Thirty years ago today, Earl Weaver wrote Cal Ripken, Jr.'s name into the Orioles starting lineup at third base. He batted eighth, one spot ahead of starting shortstop Lenn Sakata, who is being mentioned on consecutive days for the first time ever in the history of this blog. The next time an O's manager filled out a lineup card without Cal's name on it, it was September 30, 1998 and the skipper was Weaver's ex-pitching coach Ray Miller; Earl had been retired for a dozen years.
It was a Sunday afternoon game in Baltimore, and the sixth-place Orioles were hosting the last-place Blue Jays. So clearly it wasn't the sort of game you would expect to be noteworthy. Rookie Jim Gott was making his fourth career start for the visitors, facing living legend Jim Palmer. The Birds' righthander took the mound for his 482nd career start, but it was not one to remember fondly. The Jays pieced together two first-inning runs on three hits, but the veteran kept them at bay for the rest of the game. In the ninth, Toronto loaded the bases with one out. Palmer got Alfredo Griffin to hit a grounder to Sakata, but the shortstop booted the potential inning-ending double play and a run scored. Damaso Garcia followed with a two-run single to chase 'Cakes from the game. Tippy Martinez retired the next two batters, but another run scored to put the game out of reach at 6-0. Only four of the six runs charged to Palmer were earned, but you're not going to win too many games while allowing nine hits and five walks.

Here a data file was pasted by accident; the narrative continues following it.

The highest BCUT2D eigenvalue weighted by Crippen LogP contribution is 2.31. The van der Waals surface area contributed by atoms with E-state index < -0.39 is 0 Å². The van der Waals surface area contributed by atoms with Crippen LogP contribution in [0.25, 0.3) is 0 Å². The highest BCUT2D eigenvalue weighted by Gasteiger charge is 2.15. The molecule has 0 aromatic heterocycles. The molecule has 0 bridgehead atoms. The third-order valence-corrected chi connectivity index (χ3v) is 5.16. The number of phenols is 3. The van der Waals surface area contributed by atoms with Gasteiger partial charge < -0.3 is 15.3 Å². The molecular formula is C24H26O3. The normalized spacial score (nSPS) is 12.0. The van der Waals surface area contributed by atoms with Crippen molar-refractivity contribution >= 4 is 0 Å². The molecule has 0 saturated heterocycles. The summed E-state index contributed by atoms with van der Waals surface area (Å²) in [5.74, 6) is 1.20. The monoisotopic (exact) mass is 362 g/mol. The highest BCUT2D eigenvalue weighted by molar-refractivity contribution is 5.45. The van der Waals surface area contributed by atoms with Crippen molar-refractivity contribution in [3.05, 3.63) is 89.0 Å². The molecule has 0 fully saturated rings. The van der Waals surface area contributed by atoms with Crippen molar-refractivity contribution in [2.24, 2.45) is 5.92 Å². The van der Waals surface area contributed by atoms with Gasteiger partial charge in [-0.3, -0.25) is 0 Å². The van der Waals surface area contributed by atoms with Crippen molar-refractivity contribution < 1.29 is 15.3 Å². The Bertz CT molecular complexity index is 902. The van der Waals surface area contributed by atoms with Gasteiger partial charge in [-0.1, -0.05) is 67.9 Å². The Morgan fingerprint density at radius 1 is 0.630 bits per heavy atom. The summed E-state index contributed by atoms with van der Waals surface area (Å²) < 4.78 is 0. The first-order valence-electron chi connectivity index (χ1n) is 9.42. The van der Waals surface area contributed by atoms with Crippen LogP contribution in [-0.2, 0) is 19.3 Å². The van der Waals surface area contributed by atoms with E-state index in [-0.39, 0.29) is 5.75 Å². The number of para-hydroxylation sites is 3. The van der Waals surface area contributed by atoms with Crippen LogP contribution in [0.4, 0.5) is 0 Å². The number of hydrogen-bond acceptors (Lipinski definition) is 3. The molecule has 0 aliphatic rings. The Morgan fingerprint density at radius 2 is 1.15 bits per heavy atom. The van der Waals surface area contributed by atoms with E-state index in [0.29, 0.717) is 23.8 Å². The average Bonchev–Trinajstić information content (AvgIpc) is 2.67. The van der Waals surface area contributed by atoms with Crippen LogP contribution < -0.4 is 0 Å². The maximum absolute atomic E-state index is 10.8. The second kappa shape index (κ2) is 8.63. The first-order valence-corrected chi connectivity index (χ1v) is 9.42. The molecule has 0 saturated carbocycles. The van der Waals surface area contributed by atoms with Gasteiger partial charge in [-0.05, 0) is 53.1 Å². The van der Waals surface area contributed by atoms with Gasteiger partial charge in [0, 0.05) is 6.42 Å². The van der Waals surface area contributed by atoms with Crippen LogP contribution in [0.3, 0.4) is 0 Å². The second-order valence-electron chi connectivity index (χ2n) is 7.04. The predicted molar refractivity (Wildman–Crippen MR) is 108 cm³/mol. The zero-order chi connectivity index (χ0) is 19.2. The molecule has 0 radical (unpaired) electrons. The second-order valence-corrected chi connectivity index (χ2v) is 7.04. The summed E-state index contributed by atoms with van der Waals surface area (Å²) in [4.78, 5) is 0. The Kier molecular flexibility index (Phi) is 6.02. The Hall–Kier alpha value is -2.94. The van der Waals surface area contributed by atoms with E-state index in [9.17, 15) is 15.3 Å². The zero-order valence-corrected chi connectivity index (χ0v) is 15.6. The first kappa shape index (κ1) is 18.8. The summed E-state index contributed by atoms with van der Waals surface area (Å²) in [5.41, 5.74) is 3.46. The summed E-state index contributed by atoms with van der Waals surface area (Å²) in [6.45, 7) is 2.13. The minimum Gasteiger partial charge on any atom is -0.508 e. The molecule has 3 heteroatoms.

Of course, the silence of the O's bats probably made the Jays' offensive totals moot. Gott held the Baltimore offense to one hit in six-plus innings, a Rick Dempsey single in the fifth. He was effectively wild, mixing four walks with six strikeouts and fanning the side in the second inning. Roy Lee Jackson earned the type of save that you don't see in 2012, delivering three perfect innings in relief to secure Gott's first big league win. The Birds' rookie third baseman went 0-for-2 with a strikeout and a walk and recorded two putouts and one assist. He finished the day with a season batting line of .235/.263/.379, 3 home runs, 20 RBI, and a walk-to-strikeout ratio of 5-to-19. But Weaver stuck by the 21-year-old, and he figured things out and captured the American League Rookie of the Year award with final season stats of .264/.317/.475, 28 home runs, and 93 RBI. There was also a midseason move to shortstop that seemed to work out pretty well.
A really neat postscript to this game: When Cal Ripken, Jr. caught and passed Lou Gehrig in September of 1995 by playing in his 2,130th and 2,131st consecutive games, Jim Gott had already pitched his final career game. He was under contract with the Pirates but on the disabled list, and he made an appearance in Baltimore to present the game ball from May 30, 1982 to Cal. That's a pretty selfless act, considering the personal significance that the game (and the ball) must have had to Gott.